Savoury steamed egg custards are fairly common in Asian cuisine: the Chinese have steamed eggs; the Koreans have gaeran jim; and the Japanese have chawan mushi. All three dishes are similar in preparation and taste, yet vastly different.
Posts Tagged ‘dashi’
There was a time in my life when I ate oyakodons for lunch every day. I didn’t get sick of them, in fact, the more I ate them, the more I craved them. I would be in a lecture, (not) listening to the professor, and thinking about the oyakodon I would soon be eating. The oyakondons were not particularly good, in fact, they weren’t; I was just obsessed.
With its squeaky cheese curds and crispy golden french fries doused in hot gravy, poutine is a deliciously Canadian mess of flavours and textures. I eat poutine more than I should; it’s a stick-to-your-ribs kind of food and the snack I crave most after a day of snowboarding.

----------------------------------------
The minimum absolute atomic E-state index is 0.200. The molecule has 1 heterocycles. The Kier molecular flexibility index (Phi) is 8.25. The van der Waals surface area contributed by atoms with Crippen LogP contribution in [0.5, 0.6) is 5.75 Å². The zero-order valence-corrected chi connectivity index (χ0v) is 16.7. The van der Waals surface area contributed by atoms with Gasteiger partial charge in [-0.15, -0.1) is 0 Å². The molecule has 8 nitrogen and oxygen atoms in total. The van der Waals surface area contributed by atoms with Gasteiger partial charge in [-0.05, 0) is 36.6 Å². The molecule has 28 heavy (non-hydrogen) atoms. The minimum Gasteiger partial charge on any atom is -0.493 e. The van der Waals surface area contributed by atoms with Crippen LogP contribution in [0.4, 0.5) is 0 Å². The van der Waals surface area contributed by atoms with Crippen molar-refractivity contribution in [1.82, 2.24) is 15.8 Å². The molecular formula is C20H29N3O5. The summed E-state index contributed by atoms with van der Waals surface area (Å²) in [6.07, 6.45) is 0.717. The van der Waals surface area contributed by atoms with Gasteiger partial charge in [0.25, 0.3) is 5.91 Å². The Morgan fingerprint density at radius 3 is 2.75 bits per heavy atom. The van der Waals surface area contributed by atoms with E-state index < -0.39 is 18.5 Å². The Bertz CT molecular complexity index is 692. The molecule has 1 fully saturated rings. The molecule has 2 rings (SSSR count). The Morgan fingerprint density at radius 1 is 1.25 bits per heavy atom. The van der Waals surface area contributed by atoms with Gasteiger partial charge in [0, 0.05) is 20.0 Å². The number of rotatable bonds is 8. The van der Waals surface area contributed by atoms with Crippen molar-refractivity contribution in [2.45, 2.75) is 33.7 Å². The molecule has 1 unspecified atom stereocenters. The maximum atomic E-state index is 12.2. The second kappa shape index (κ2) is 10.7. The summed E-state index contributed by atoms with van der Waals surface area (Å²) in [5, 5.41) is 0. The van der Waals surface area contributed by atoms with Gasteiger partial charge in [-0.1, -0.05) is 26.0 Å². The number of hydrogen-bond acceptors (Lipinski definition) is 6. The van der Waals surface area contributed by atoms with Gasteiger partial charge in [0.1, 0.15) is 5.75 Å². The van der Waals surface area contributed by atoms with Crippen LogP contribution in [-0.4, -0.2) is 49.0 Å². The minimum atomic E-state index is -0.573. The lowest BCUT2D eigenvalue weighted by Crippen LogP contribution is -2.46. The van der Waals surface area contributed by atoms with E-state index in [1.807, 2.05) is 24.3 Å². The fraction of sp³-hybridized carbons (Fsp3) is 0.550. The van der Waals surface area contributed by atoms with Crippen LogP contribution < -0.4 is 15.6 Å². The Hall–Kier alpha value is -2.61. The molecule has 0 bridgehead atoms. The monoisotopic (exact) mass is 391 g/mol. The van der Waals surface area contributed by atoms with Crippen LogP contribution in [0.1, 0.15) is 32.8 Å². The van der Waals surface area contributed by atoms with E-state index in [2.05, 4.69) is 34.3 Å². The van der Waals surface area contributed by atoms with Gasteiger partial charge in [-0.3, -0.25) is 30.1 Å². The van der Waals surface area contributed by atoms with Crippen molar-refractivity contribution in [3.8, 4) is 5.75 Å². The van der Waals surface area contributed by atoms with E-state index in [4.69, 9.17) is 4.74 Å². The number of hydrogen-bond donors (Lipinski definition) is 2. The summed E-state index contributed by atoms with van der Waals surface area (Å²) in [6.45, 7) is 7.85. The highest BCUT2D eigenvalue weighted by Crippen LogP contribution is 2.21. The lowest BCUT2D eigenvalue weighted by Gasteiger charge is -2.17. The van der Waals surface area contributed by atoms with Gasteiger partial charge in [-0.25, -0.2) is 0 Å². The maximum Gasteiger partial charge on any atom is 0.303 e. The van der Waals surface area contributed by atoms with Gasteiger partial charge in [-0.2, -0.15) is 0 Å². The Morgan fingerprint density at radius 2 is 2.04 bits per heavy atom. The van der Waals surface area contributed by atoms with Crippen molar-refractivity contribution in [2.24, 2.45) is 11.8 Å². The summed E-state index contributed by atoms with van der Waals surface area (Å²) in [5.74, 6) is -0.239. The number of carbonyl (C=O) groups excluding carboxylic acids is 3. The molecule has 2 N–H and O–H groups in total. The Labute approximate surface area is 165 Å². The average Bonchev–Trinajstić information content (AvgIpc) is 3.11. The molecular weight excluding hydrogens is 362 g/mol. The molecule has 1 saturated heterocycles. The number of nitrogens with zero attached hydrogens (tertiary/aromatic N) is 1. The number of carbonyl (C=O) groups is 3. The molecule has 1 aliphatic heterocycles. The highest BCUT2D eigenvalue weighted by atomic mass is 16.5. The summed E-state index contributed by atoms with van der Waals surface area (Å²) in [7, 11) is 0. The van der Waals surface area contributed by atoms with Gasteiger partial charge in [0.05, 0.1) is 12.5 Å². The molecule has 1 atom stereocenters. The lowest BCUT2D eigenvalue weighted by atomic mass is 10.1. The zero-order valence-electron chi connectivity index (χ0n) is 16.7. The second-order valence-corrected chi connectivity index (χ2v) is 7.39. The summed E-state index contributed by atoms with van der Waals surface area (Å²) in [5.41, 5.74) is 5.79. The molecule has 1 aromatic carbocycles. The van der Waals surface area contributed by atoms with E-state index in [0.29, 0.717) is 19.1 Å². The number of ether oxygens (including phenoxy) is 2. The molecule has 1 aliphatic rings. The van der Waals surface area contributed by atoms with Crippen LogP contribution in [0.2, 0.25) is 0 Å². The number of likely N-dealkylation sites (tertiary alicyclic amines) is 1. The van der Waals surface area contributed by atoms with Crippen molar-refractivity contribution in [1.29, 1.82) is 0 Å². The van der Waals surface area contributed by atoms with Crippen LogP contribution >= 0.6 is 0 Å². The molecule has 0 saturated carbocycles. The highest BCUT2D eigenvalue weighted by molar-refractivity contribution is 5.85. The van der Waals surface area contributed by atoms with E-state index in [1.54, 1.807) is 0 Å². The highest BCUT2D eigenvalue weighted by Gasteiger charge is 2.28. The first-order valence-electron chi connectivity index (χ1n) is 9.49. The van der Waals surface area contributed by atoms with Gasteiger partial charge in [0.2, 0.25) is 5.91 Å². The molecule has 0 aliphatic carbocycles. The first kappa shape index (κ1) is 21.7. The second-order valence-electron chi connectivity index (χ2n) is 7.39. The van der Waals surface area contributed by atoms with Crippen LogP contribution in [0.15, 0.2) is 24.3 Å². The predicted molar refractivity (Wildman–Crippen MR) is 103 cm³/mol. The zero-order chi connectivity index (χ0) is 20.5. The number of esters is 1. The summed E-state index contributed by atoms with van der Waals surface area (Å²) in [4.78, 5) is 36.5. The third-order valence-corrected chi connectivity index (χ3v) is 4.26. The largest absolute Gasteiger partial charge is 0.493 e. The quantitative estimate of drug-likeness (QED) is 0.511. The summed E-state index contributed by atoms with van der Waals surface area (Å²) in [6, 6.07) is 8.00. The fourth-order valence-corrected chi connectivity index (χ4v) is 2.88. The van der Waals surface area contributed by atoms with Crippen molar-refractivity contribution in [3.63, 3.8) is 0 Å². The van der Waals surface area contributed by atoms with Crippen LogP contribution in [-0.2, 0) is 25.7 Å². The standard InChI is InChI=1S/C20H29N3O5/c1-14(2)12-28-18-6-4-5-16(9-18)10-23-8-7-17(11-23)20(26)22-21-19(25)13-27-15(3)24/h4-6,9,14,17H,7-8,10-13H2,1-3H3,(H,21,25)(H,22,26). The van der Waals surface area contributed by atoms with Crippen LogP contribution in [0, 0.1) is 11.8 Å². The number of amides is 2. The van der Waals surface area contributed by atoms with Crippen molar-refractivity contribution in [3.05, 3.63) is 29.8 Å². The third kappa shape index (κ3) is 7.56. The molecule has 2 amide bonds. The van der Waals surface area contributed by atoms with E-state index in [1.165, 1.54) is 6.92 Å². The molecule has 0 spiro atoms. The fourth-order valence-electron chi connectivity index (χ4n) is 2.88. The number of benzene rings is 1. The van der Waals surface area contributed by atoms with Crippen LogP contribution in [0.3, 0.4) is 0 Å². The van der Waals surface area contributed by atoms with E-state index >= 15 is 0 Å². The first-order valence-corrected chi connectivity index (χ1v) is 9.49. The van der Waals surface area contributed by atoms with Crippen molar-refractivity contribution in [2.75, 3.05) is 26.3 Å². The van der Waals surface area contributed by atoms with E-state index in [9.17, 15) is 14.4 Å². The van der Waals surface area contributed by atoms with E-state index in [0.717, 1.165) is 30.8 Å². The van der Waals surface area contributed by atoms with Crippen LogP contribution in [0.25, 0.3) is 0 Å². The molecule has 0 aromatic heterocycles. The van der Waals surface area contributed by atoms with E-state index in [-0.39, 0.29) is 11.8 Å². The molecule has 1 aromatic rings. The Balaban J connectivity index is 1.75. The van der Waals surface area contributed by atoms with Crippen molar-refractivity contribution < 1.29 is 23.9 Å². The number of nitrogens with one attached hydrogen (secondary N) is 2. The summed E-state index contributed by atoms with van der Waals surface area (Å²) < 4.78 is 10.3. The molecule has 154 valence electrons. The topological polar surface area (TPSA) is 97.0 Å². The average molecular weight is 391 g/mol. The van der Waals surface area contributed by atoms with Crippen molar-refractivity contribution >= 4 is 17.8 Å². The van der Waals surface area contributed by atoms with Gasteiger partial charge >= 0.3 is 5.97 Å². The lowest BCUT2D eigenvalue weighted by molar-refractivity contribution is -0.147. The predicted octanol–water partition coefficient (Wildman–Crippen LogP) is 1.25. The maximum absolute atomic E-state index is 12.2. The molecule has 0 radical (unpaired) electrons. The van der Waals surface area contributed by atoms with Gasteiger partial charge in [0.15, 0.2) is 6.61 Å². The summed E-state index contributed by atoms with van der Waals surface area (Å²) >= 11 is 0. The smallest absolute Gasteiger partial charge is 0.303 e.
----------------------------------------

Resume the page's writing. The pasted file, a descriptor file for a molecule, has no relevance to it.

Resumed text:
My brother loves tofu. We used to have a running family joke that he would have to marry a tofu maker to satisfy his tofu cravings. He didn’t end up marrying a tofu-tiere, but his wife likes tofu well enough and they cook it a lot.
I, on the other hand, never cook tofu. It’s not because I don’t like it, because I do; I just happened to marry someone who thinks he’s allergic to it. Funny though, I didn’t see any allergy symptoms after he gobbled up the agedashi tofu I made.
Chang mentions that finding bay scallops in the shell “can be tough even for a restaurant with a reliable fishmonger on speed dial.” He also mentions that you can substitute scallops in the shell for already-shucked bay scallops, so I headed over to Whole Foods to see what they could do for me.